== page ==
8. SmartReferer - Optional. Prevents shenanigans regarding referers.

Once you’ve installed each of the addons, visit some sites and see what breaks. You will need to start whitelisting things, which is very tedious at first but after a few days becomes very managable from that point forward. Stick with it and you’ll really benefit in the long term. But, you will sometimes still hit errors, which brings me to my next topic.

Troubleshooting errors

Because lots of sites rely on Javascript, bad referer handling practices, trackers, ads, etc, using this setup will break some sites. Sometimes these will be sites you need to use, so you will need to be able to troubleshoot these problems and having a good mental model of what the errors are helps immensely.

These are the steps I generally take, in order:

  1. Enable Javascript by clicking on the NoScript icon, then selecting the Disable restrictions for this tab button, then refresh the page. If you use this page regularly, it may be worth figuring out which domains you should add to your NoScript whitelist to allow it to work.
  2. Check the console. Right click Inspect Element and open the second tab, titled Console. There is often a description of what errors are happening, which can inform your next steps.
  3. Try turning off SmartReferer and refreshing the page. Some sites use subdomains that SmartReferer doesn’t like (eg the AWS Console), so it can lead to a dead white page. Note that this problem often leaves telltale signs in the console, so once you’ve found it, it may be worth checking what is shown there.
  4. If none of the above steps worked or gave you actionable information, temporarily disable each addon one-by-one to determine which one is responsible for the breakage. You can then whitelist the site in that addon.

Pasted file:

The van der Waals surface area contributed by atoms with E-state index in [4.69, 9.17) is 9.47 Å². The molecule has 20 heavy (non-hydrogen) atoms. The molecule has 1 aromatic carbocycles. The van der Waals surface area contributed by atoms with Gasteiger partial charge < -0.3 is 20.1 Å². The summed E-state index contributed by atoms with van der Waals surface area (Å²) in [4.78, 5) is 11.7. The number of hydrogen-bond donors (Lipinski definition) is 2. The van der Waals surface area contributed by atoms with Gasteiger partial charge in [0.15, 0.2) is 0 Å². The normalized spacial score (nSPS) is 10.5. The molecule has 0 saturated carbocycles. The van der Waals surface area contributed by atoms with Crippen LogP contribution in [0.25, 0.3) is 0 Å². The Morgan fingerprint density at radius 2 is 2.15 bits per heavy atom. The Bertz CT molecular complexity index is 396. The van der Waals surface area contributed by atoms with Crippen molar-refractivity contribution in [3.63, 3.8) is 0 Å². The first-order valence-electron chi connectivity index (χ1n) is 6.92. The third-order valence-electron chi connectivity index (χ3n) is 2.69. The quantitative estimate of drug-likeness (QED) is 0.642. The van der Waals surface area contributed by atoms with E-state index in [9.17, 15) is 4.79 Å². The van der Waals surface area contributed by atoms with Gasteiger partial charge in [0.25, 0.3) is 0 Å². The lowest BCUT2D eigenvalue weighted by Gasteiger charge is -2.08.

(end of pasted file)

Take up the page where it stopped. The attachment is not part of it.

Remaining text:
5. If the site still doesn’t work with Firefox when all addons are turned off, it may just be that only Chrome/Safari/Edge is supported. Consider whether you actually want to use/support this site, given that it is misbehaved and probably doesn’t respect your privacy at all: if you do still want to use it, fire up Chrome.

Ultimately, you will need to find what works for you, and decide if you want to use each of the addons.

Using a secondary browser

I highly recommend that once you have a setup you like, install a secondary browser (probably Chrome) which you keep totally vanilla. Only open this browser up as a last resort, when you can’t use Firefox with all of the addons turned off.

Downsides to this approach

One big downside is that the first week will feel pretty bad: lots of sites you use will barely work or not work at all, and it will seem like you need to constantly be tweaking your setup to get anything to work. But this feeling will pass once you’ve gotten used to your setup and your whitelists are well populated with the main sites you use.

Another potential downside: because this is a non-standard setup, this configuration could be used to fingerprint your browser. To check out how this works, visit the EFF’s Panopticlick site. But the vast majority of people tracking you will be doing it in a way that is easily foiled by this setup, so unless your threat model warrants something stronger, the upsides significantly outweigh the downsides.